Under the alimony statute, a court must first make a specific factual finding regarding whether a spouse requires maintenance or alimony and whether the other spouse has the financial means to pay it. If the court deems alimony appropriate, it must consider certain factors when deciding the type and amount of alimony to award. These statutory factors include:
- The duration of the marriage
- The standard of living during the marriage
- The age and physical/mental health of each spouse
- The financial resources of each spouse, including nonmarital assets and the share of the marital estate distributed to each spouse
- The earning capacity, education, training, and employability of each spouse, or the time needed for either spouse to acquire the education or training necessary for them to secure appropriate employment
- The contribution of each spouse to the marriage, including homemaking, childcare, and support for the other spouse’s education and career advancement
- Each spouse’s parental responsibilities to the couple’s children
- The tax consequences of any alimony award
- The sources of income available to each spouse, including passive income from investments or other assets
Courts may also consider any other relevant factor specific to the couple. Courts can also obligate the payor spouse to obtain a bond or life insurance policy or pledge assets as security for the alimony payments.
How Is Child Custody Determined in Florida?
Florida’s child custody statute espouses a public policy in favor of allowing children to have frequent contact with both their parents and enabling parents to participate meaningfully in their child’s upbringing. Courts must take a gender-neutral approach to deciding child custody arrangements.
The statute provides a list of factors for the family court to consider when issuing a custody order. These factors include:
- The ability and willingness of each parent to encourage a close, continuing child-parent relationship with their child’s other parent, to honor the parenting time schedule, and to have the flexibility for changes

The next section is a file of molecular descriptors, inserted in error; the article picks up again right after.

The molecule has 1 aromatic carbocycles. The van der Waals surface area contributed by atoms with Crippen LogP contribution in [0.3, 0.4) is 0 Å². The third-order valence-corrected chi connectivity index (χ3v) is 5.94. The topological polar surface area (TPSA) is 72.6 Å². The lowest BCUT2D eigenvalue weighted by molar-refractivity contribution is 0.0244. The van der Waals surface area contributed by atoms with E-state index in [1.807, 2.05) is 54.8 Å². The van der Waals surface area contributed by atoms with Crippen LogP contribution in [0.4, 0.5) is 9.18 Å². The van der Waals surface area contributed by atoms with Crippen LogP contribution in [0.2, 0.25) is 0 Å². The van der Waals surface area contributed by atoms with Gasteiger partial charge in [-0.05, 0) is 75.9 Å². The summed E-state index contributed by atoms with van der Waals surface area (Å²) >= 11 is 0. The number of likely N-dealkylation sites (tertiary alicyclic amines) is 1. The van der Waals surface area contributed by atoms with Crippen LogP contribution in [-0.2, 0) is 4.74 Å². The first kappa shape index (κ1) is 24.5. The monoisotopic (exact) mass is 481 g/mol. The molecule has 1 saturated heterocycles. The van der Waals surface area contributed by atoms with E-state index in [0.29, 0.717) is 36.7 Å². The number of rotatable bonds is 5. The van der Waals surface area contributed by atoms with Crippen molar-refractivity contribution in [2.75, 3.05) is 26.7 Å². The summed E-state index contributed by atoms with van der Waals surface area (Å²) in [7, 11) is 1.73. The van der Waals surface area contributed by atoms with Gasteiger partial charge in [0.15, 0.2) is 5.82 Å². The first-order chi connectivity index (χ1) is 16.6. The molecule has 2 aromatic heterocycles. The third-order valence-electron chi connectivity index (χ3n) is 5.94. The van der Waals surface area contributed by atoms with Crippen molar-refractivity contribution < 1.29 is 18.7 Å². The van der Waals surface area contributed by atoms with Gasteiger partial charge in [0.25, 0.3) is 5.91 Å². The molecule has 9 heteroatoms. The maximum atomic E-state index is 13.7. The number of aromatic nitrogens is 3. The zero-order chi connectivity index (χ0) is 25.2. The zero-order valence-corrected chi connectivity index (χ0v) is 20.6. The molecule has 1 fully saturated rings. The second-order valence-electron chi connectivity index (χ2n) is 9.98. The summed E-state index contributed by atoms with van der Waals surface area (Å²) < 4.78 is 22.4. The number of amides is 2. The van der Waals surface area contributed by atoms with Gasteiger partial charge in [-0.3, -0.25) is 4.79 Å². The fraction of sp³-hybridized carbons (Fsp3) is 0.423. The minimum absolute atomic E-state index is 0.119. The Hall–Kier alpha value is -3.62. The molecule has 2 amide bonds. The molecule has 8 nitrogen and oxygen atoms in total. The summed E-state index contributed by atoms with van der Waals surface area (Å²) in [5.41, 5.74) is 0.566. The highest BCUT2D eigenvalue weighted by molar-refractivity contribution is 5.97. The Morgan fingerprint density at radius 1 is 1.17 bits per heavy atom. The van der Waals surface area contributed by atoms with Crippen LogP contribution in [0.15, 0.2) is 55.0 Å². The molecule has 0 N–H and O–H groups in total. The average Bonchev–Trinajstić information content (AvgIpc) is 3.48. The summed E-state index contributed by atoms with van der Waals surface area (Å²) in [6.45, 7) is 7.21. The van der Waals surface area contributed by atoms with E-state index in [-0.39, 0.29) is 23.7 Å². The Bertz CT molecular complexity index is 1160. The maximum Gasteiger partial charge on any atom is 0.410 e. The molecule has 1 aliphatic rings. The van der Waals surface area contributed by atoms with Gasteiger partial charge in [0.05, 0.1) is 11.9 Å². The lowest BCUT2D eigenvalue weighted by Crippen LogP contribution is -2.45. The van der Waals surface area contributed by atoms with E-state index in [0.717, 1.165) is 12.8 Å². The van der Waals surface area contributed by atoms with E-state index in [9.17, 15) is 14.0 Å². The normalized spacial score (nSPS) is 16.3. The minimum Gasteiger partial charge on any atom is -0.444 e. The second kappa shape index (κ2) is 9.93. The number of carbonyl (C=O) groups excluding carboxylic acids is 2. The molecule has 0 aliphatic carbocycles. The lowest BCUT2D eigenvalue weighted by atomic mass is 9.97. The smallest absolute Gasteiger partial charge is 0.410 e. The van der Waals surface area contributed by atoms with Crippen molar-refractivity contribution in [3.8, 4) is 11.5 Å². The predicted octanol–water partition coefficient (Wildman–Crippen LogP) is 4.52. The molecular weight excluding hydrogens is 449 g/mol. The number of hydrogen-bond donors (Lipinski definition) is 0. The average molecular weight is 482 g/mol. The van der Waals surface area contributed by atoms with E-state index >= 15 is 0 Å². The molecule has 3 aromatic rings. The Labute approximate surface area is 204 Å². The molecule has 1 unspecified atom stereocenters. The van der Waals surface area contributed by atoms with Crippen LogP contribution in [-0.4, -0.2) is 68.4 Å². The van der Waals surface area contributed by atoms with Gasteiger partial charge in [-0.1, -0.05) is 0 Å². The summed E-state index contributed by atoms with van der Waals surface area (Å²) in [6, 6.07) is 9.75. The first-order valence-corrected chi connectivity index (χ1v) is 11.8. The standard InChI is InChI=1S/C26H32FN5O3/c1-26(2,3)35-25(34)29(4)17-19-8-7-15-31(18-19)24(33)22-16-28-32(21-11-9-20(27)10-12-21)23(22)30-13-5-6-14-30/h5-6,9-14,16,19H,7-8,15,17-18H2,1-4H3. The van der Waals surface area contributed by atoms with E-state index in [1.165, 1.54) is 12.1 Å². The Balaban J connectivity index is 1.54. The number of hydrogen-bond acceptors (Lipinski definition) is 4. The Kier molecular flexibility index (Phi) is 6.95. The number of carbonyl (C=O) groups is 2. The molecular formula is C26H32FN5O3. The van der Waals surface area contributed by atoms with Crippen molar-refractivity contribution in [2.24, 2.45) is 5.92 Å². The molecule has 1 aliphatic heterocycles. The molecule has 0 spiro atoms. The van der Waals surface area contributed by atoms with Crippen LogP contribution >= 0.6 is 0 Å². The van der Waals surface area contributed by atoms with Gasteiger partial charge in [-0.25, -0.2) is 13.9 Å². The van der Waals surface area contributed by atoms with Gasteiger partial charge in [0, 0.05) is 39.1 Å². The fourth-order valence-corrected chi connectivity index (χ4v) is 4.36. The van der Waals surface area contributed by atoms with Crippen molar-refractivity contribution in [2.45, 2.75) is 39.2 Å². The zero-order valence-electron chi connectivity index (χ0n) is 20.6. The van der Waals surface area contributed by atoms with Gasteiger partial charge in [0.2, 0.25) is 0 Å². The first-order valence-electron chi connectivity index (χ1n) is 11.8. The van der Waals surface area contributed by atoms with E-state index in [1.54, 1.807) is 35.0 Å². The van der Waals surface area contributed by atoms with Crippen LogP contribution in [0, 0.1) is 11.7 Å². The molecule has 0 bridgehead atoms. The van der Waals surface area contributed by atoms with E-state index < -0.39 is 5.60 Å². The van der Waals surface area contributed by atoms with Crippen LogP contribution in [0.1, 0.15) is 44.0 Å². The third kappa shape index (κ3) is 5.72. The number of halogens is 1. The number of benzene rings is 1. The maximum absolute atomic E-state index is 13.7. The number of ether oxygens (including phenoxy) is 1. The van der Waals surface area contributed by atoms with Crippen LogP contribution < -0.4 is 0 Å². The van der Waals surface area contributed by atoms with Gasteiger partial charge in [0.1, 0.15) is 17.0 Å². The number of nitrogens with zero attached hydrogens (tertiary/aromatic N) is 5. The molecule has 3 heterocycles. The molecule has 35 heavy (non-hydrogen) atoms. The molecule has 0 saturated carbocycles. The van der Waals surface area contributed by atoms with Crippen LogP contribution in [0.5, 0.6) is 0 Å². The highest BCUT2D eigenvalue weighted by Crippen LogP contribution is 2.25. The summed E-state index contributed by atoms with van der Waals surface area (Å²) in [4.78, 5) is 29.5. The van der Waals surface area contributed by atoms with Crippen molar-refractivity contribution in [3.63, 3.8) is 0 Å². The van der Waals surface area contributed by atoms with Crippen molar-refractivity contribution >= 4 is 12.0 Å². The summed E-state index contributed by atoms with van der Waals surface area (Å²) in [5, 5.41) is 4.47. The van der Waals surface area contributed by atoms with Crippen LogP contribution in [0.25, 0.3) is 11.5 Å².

- The anticipated division of parental responsibilities and the extent to which third parties may perform such duties
- The ability and willingness of each parent to consider and act upon their child’s needs rather than their own
- How long the child has lived in a stable environment, and the desirability of maintaining such an environment
- The geographic viability of a proposed parenting plan, specifically accounting for the needs of school-age children and the travel time needed for the plan to be effective
- The moral fitness and physical and mental health of each parent
- The child’s home, school, and community record
- The child’s reasonable preference, if the child is mature enough to express a reasoned preference
- The ability and willingness of each parent to remain informed of their child’s circumstances, including schooling, healthcare, and social activities
- The ability of each parent to maintain a consistent routine for the child
- The ability and willingness of each parent to communicate and work together with the other parent regarding the child’s upbringing
- Any evidence of domestic violence, child abuse or neglect, or sexual violence by either parent, or evidence that either parent has made false allegations of abuse, neglect, or violence
- The division of parenting responsibilities before the parties’ separation or divorce
- Any evidence of ongoing substance abuse by either parent
- The ability and willingness of each parent to protect the child from ongoing custody litigation
- The developmental stage and special needs of the child and the capacity of each parent to provide for the child’s needs
Finally, courts may also consider other relevant factors specific to the family’s circumstances.
How a Tampa Family Law Attorney Can Help
Turn to a Tampa family law attorney from Florida Law Advisers, P.A., to help you with all the details of your family law case, including:
- Investigating the facts of your matter and securing documents and evidence you may need to support your family law claim
- Discussing your needs, goals, and concerns to advise you regarding your legal options
- Negotiating on your behalf to reach a fair settlement or prenuptial or postnuptial agreement
- Drafting and filing court petitions and motions to pursue your interests in court if necessary
- Advocating for you in court and at trial
- Offering a neutral, rational perspective throughout your case to help you make the best decisions for your and your family’s future